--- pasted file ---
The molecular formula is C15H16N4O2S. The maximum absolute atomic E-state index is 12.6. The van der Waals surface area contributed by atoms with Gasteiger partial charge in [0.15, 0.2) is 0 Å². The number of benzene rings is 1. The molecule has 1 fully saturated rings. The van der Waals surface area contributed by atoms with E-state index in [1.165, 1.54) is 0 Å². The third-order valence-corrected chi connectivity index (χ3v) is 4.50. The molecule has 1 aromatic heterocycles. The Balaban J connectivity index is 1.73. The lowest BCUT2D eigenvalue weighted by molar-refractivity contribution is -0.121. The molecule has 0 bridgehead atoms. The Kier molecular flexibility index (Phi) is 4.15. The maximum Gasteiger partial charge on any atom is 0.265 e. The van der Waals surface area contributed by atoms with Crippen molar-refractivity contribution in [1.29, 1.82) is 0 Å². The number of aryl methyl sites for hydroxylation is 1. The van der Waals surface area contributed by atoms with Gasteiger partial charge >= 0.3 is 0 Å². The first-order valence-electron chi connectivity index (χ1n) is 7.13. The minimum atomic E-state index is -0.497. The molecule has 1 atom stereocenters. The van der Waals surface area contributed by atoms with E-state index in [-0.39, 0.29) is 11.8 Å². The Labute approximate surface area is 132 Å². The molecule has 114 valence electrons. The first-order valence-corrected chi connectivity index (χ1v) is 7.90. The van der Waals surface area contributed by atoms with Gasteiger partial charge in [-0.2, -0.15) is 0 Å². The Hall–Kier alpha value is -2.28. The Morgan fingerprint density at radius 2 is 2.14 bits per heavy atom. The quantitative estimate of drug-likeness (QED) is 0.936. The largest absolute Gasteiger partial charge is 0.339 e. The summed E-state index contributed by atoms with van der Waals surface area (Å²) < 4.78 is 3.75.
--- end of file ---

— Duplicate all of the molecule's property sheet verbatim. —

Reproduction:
The molecular formula is C15H16N4O2S. The maximum absolute atomic E-state index is 12.6. The van der Waals surface area contributed by atoms with Gasteiger partial charge in [0.15, 0.2) is 0 Å². The number of benzene rings is 1. The molecule has 1 fully saturated rings. The van der Waals surface area contributed by atoms with E-state index in [1.165, 1.54) is 0 Å². The third-order valence-corrected chi connectivity index (χ3v) is 4.50. The molecule has 1 aromatic heterocycles. The Balaban J connectivity index is 1.73. The lowest BCUT2D eigenvalue weighted by molar-refractivity contribution is -0.121. The molecule has 0 bridgehead atoms. The Kier molecular flexibility index (Phi) is 4.15. The maximum Gasteiger partial charge on any atom is 0.265 e. The van der Waals surface area contributed by atoms with Crippen molar-refractivity contribution in [1.29, 1.82) is 0 Å². The number of aryl methyl sites for hydroxylation is 1. The van der Waals surface area contributed by atoms with Gasteiger partial charge >= 0.3 is 0 Å². The first-order valence-electron chi connectivity index (χ1n) is 7.13. The minimum atomic E-state index is -0.497. The molecule has 1 atom stereocenters. The van der Waals surface area contributed by atoms with E-state index in [-0.39, 0.29) is 11.8 Å². The Labute approximate surface area is 132 Å². The molecule has 114 valence electrons. The first-order valence-corrected chi connectivity index (χ1v) is 7.90. The van der Waals surface area contributed by atoms with Gasteiger partial charge in [-0.2, -0.15) is 0 Å². The Hall–Kier alpha value is -2.28. The Morgan fingerprint density at radius 2 is 2.14 bits per heavy atom. The quantitative estimate of drug-likeness (QED) is 0.936. The largest absolute Gasteiger partial charge is 0.339 e. The summed E-state index contributed by atoms with van der Waals surface area (Å²) < 4.78 is 3.75.